Tonight I will be the guest of the sensational Miss Mouse on the Mouse Tracks program on RadioBuzzD.com out of Los Angeles at 6 PM EDT/3PM PDT. The Mouse-stress will be doing a series of mini-interviews (about five minutes a piece) with the musicians she will be playing. I have no idea what she'll be playing or what we're going to talk about but, of course, that's part of the fun. Should be an enjoyable five minutes!
We will be played on the Mouse Tracks program tonight hosted by Miss Mouse on RadioBuzzD.com from 10 PM to 12 AM EST - always a great show and I hope you can check it out!
So, with a new year upon us I’ve made some changes here to make the site easier to navigate and a little less cumbersome. All of my previous “News” posts from 2011 and 2012 are now on their own page that I’ve entitled “Archives”. Feel free to check it out and you’ll get a sense of how things have evolved since the initial release of the album in June of 2011 to the end of 2012. As we begin 2013, my focus is on completing project number two while continuing to get airplay and licensing opportunities for “Tales Told…”.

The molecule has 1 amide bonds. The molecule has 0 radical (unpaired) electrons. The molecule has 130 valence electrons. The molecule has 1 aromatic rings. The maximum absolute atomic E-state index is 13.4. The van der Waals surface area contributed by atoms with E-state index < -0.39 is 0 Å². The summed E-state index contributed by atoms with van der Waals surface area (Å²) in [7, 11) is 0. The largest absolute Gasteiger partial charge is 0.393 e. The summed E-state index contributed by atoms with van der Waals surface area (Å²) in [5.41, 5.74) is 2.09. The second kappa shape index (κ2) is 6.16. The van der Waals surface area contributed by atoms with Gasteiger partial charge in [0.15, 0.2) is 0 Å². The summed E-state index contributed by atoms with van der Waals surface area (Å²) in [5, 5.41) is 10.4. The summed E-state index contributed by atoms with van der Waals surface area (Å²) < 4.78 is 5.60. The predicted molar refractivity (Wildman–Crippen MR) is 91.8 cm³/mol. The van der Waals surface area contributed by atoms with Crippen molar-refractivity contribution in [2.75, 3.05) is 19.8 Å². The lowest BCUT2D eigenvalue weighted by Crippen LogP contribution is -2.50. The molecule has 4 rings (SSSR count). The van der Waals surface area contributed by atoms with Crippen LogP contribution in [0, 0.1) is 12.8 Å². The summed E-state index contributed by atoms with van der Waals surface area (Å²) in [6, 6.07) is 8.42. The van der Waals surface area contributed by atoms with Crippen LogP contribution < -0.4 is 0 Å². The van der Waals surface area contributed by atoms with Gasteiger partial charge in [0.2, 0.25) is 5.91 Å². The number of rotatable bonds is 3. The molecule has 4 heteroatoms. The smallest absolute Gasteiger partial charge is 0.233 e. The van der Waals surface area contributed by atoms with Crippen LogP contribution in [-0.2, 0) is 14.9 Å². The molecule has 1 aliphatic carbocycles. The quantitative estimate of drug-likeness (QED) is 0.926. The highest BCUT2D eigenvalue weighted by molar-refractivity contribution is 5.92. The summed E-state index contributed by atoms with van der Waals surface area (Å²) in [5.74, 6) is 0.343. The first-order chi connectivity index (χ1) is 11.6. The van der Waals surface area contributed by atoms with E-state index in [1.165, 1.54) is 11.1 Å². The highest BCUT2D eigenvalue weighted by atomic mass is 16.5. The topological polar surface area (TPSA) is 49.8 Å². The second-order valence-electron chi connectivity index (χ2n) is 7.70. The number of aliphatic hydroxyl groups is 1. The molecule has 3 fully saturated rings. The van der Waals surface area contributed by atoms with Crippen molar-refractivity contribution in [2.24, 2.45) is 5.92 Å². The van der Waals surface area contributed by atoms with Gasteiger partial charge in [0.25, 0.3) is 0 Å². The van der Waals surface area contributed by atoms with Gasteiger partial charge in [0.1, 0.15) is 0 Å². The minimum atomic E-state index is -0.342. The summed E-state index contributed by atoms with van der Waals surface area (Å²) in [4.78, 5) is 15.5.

I would be remiss if I didn’t thank the numerous DJ’s and stations that have given me so much airplay throughout 2012 (and in most cases continue right into 2013). Many thanks to Wayne Benson at Krankit Radio in Boston, DJ Meatwad at Head Case Radio in Seattle, Diggy Kat and Miss Mouse at RadioBuzzD.com in Los Angeles, Earl Watts at WNUR and JazzyLounge.com in Chicago, The Jackass Penguin Show’s Jazzy Selection in Limerick, Ireland, Don Campau of KWTF in San Francisco and his “No Pigeonholes Podcast”, Radio Marabu in Belm, Germany, Mark Lamdanski at Butterflies Radio in South Florida, the Eclectic Bliss Podcast, Mikey Jay at KGUP 106.5 “The Emerge Radio Networks” in Los Angeles, Veronica Dee and Howard Stone at Mutiny Radio in San Francisco, Rodney Bardin at KCTY “The City” in Long Beach, CA, KLBC also In Long Beach, Jason Smith and his Radio BSOTS Podcast, E J Buster at Hollow Earth Radio in Seattle, Rick Mizuno and his “Indies In Motion” show on Global Voice Broadcasting and, of course, enormous thanks to the leading feline ass-kicker in the west, Taylor Van Arsdale, for playing me on her “Music And Mayhem” show on Indie 100 out of Los Angeles.
Thanks also to Mike El at Song and Film, James Davis at musiconlinelibrary.com and Chris Richards at Six Palms Entertainment Music Placement Service for trying to find a place for my work in the realm of television.
Lastly, I recently did an Interview with Diggy Kat of RadioBuzzD.com which can be found here.